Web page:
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Having spent almost all of his twenty-five years in England and therefore isolated from most of the hostilities that had ravaged the rest of Europe since the rise to power of Napoleon Bonaparte, Lord Alleyne Bedwyn, third brother of the Duke of Bewcastle, had no personal experience of pitched battles. But he had listened with avid interest to the war stories sometimes told by his elder brother, Lord Aidan Bedwyn, a recently retired cavalry colonel, and had thought he could picture such a scene.
He had been wrong.
He had imagined neatly deployed lines, the British and her allies on this side, the enemy on that, flat land like the playing fields of Eton between them. He had imagined cavalry and infantry and artillery, all pristine and picturesque in their various uniforms, moving about neatly and logically, like the pieces on a chessboard. He had imagined the rapid popping of gunfire, disturbing, but not obliterating, the silence. He had imagined clarity of vision, the ability to see all points of the battlefield at all times, the ability to assess the progress of the battle at every moment. He had imagined--if he had thought of it at all--clean, clear air to breathe.
He had been wrong on all counts.
He was not himself a military man. Recently he had decided that it was time he did something useful with his life and had embarked upon a career as a diplomat. He had been assigned to the embassy at the Hague under Sir Charles Stuart. But Sir Charles and a number of his staff, Alleyne included, had moved to Brussels while the Allied armies under the Duke of Wellington's command gathered there in response to a new threat from Napoleon Bonaparte, who had escaped from his exile on the island of Elba earlier in the spring and was raising a formidable army in France again. Now, today, the long-expected battle between the two forces was being fought on a rolling, hilly stretch of farmland south of the village of Waterloo. And Alleyne was there in the thick of it. He had volunteered to carry a letter from Sir Charles to Wellington and to bring back a reply.
He was thankful that he had ridden out from Brussels alone. He might have been unable to hide from any companion the fact that he had never been even half so frightened in his life.
The noise of the great guns was the worst. It went beyond sound. It deafened his eardrums and pounded low in his abdomen. Then there was all the smoke, which choked his lungs and set his eyes to watering and made it virtually impossible to see clearly more than a few yards in any direction. There were horses and men milling about everywhere in the mud caused by last night's torrential rain, in what seemed like total confusion to Alleyne. There were officers and sergeants bellowing out commands and somehow making themselves heard. There was the acrid smell of smoke and the added stench of what he assumed must be blood and guts. Even through the smoke he could see dead and wounded wherever he looked.
It was like a scene straight from hell.
This, he realized, was the reality of war.
The Duke of Wellington had a reputation for always being in the place where the fighting was most fierce, recklessly exposing himself to danger and somehow escaping unscathed. Today was no exception. After asking at least a dozen officers for information concerning his whereabouts, Alleyne finally found his man on an open rise of land looking down on the strategically placed farmhouse of La Haye Sainte, which the French were fiercely attacking and a troop of German soldiers was just as ferociously defending. The duke could not have been more openly exposed to enemy fire if he had tried. Alleyne delivered his letter and then concentrated his attention upon keeping his horse under control. He tried not even to think of the danger to his person, but he was painfully aware of the roar of cannonballs close by and the whistle of musket balls. Terror seeped into his very bones.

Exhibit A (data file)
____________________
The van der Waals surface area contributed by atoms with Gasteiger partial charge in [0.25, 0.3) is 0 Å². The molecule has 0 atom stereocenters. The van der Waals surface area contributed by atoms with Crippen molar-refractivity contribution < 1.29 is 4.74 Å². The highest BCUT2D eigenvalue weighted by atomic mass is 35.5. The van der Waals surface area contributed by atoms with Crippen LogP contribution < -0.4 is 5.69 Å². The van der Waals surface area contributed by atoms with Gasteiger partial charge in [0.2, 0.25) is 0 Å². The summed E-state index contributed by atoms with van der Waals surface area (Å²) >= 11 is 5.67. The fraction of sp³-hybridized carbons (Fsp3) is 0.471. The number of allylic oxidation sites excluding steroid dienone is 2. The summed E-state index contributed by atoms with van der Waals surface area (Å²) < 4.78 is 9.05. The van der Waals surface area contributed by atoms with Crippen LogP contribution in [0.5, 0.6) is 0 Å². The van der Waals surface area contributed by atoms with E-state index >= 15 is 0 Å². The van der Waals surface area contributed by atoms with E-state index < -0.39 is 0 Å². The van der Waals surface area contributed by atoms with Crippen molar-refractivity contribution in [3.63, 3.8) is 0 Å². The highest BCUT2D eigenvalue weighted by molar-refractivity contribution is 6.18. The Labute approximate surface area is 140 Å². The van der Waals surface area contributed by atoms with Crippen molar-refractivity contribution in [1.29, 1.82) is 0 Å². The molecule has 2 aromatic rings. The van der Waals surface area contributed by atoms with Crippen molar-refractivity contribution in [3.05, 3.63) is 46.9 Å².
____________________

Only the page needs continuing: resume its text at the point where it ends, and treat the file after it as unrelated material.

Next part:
He had to wait for Wellington to read the letter and then dictate a reply to one of his aides. The wait seemed interminable to Alleyne, who watched the battle for control of the farm--whenever he could see it through the billowing smoke of thousands of guns. He watched men die and waited to die himself. And if he survived, he wondered, would he ever hear again? Or be sane again? Finally he had his letter, stowed it safely in an inner pocket, and turned to leave. He had never been more thankful for anything in his life.
How had Aidan tolerated this life for twelve years? By what miracle had he survived to tell of it and to marry Eve and settle to a life in rural England?
When he felt a sharp pain in his upper left thigh, Alleyne thought at first that he had twisted awkwardly in the saddle and pulled a muscle. But when he glanced down, he saw the torn hole in his breeches and the blood spurting from it and realized the truth almost as if he were a spectator looking down dispassionately upon himself.
"By Jove," he said aloud, "I have been hit."
His voice sounded as if it came from a long way distant. It was drowned out by the pounding of the guns and his fuzzy-eared deafness and by the ringing sound within his head, suddenly turned icy cold with the shock of knowing that he had been shot.
It did not occur to him to stop or dismount or seek medical attention. He could think only of getting away from there, of returning without delay to Brussels and safety. He had important things to do there. For the moment he could not remember what any of those things were, but he knew he could not afford to delay.
Besides, panic was clawing at his back.
He rode onward for a few minutes, until he felt more confident of being out of harm's way. By that time his leg was hurting like the very devil. Worse, he was still bleeding copiously. He had nothing with which to bind the wound except a large handkerchief. When he pulled it out of his pocket he feared that it would not reach about his thigh, but corner-to-corner it was longer than he had estimated. With clammy, shaking hands he bound it tightly above the tear in his breeches, wincing and nearly fainting from the pain. The ball, he realized, must be embedded in his thigh. Agony tore through him with every pulse beat. He was dizzy with shock.
Thousands of men were wounded far worse than this, he told himself sternly as he rode on--far worse. It would be cowardly to dwell upon his own pain. He must force himself to rise above it. Once he had reached Brussels, he would complete his errand and then get a physician to dig out the ball--perish the thought!--and patch him up. He would survive--he hoped. So would his leg--he hoped.
Soon he was in the Forest of Soignes, riding a little to the west side of the road in order to avoid all the heavy traffic proceeding along it in both directions. He passed numerous soldiers in the forest, a few of them dead, many of them wounded like himself, a large number of them deserters from the horror of the battlefront--or so he suspected. He could hardly blame them.